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Where Do Words Come From?



  • Arts & Humanities
    --Foreign Language
    --Language Arts


  • 6-8
  • 9-12

Brief Description

Discover the foreign-language roots of English words.



  • learn that many English-language words have their origins in other languages.
  • use a dictionary's word derivation notes and abbreviation key.


dictionary, abbreviation, word derivation, word origin, key, vocabulary

Materials Needed

  • dictionaries (with word derivation/origin information included with definitions)

Lesson Plan

Where do words come from? Many words in the English language are derived from words in other languages. Dictionaries (collegiate dictionaries, not dictionaries published for use by elementary-grade students) usually provide information about the derivation of words. In this lesson, students will peruse the dictionary looking for words that have their derivation in other languages.


As you share examples of word derivations from the dictionary your students use, you will also want to refer students to the dictionary's guide to abbreviations. The abbreviations below are used in the examples provided in this lesson.

FR -- French
fr. -- from
Gk -- Greek
L -- Latin
MD -- Middle Dutch

Begin the lesson by sharing the dictionary derivations of a handful of words. As you share the examples below, you might also refer students to the dictionary's guide for abbreviations. (That abbreviation guide is usually found near the beginning of the dictionary.) A list of the abbreviations used in the examples below appears in the sidebar to the right.
blare [fr. MD blaren to shout]
cir - cle [fr. L circus circle; Gk kirkos ring] dis-tant [fr. FR distant remote]
es-pi-o-nage [fr. FR espion spy]
force [fr. L fortis strong]

Challenge each student (or you might pair students for this activity) to find ten interesting words -- each beginning with a different letter of the alphabet -- for which they can document word origin/derivation from another language. Then set aside time for students to share their word lists. By doing this, you will be familiarizing students with the word derivation features of dictionaries and exposing them to other languages.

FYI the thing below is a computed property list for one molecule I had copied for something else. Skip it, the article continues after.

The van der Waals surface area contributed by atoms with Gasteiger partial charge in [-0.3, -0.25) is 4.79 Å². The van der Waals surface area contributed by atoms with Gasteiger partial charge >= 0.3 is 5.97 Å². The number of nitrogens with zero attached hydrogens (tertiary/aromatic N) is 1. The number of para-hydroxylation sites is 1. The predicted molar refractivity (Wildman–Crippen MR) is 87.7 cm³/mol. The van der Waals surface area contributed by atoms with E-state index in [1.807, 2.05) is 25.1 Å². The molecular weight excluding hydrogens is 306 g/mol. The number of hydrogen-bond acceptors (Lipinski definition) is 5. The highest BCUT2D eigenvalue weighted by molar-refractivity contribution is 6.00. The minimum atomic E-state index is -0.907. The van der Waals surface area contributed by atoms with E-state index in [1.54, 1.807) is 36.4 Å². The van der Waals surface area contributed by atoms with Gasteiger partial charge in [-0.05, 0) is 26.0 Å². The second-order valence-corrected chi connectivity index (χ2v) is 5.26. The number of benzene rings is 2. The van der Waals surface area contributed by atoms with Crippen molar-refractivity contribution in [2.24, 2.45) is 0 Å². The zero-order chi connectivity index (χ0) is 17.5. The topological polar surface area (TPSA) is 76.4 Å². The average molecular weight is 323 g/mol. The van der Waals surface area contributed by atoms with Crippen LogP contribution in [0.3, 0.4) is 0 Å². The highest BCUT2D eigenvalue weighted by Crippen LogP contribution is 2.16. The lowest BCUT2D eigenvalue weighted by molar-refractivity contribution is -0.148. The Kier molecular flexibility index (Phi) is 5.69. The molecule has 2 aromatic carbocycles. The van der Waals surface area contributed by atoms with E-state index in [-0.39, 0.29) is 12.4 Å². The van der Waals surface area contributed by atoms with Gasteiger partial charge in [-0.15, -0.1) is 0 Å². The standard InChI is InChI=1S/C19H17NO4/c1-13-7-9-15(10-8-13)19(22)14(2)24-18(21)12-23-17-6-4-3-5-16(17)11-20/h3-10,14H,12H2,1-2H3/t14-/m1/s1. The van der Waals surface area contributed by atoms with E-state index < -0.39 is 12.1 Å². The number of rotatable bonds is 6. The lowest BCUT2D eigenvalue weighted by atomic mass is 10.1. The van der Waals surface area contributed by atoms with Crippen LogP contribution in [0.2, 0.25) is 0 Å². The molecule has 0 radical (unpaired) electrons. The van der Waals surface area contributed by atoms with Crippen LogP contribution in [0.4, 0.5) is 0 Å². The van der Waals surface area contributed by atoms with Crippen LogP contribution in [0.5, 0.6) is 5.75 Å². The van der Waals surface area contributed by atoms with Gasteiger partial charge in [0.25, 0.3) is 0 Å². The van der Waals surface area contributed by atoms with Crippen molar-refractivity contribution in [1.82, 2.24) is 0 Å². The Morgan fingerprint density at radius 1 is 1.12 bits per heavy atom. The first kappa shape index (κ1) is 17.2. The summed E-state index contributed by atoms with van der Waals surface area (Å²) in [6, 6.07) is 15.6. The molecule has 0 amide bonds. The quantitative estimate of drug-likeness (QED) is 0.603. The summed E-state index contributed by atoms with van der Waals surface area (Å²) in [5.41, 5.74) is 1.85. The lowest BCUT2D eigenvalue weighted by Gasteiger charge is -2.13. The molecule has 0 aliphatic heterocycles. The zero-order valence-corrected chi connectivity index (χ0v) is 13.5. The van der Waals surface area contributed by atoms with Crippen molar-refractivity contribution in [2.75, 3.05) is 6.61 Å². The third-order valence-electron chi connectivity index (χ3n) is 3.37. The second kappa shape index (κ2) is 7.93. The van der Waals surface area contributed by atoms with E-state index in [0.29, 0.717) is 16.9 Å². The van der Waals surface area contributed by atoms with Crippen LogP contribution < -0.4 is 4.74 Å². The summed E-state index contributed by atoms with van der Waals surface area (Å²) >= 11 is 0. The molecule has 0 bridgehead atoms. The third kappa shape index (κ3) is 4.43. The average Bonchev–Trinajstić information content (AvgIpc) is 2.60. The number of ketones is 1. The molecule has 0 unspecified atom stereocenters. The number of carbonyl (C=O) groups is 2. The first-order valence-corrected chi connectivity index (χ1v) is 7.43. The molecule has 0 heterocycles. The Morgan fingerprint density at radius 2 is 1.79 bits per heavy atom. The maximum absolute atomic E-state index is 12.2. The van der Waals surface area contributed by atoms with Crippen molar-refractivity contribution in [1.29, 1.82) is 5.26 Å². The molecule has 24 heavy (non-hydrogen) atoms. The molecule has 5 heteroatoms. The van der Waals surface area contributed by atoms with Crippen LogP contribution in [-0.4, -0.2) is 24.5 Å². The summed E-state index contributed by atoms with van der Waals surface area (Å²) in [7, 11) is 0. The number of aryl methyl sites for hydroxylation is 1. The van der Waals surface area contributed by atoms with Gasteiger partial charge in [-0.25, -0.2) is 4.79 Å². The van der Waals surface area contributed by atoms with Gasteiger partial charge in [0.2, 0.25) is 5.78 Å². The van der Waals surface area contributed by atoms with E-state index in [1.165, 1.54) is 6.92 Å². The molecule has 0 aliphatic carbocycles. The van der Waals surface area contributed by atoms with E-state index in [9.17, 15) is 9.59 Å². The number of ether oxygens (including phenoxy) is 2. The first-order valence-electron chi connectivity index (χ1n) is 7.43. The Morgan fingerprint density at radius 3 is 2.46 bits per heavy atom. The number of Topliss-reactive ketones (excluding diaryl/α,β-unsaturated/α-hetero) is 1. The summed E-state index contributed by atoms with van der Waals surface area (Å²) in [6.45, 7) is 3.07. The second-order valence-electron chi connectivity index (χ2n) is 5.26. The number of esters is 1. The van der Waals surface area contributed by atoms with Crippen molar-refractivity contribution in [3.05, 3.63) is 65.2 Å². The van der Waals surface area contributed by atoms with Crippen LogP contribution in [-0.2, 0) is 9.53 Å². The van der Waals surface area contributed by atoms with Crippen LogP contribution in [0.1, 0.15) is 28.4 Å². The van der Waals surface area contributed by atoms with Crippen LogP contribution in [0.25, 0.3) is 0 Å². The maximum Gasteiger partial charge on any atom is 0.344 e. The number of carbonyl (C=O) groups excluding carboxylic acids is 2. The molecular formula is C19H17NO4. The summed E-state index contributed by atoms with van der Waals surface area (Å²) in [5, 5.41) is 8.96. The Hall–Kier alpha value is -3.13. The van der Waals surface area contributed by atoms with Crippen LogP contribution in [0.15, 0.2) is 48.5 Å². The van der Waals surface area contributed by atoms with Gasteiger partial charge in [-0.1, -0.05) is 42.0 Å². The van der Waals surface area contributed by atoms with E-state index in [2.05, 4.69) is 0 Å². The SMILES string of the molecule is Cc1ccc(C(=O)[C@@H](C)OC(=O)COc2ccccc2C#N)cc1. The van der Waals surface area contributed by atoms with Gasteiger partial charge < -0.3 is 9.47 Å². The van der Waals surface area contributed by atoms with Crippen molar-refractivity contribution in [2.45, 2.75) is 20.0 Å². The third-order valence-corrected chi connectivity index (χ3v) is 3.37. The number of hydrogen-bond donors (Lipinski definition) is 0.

If you are a foreign language teacher, you might challenge students to use an English dictionary to track down five words that are derived from the language you are teaching them.

After students share their list of words with classmates, you might create a class dictionary that includes all students' contributions.

Many words in the English language have their roots in Olde English (OE) or other old (O) languages, or in the Latin (L) language. You might encourage students to find at least five of their ten words that have roots in other than one of the ancient/old (O) languages or in Latin (L). Doing that will make the task a bit more difficult, but it will provide a better view of the rich origins of the English language.


Write on the white/blackboard ten of the words that students found as part of the above activity. Have them look up each word in the dictionary and use the abbreviation key to identify the language from which the word originates.

If you teach older students, you might have them match the foreign language words from which words on the students' list were derived to its English translation.

Lesson Plan Source

Submitted By

Gary Hopkins

National Standards

NL-ENG.K-12.8 Developing Research Skills
NL-ENG.K-12.10 Applying Non-English Perspectives
NL-ENG.K-12.12 Applying Language Skills

LANGUAGE ARTS: Foreign Language
NL-FL.K-12.3 Connections

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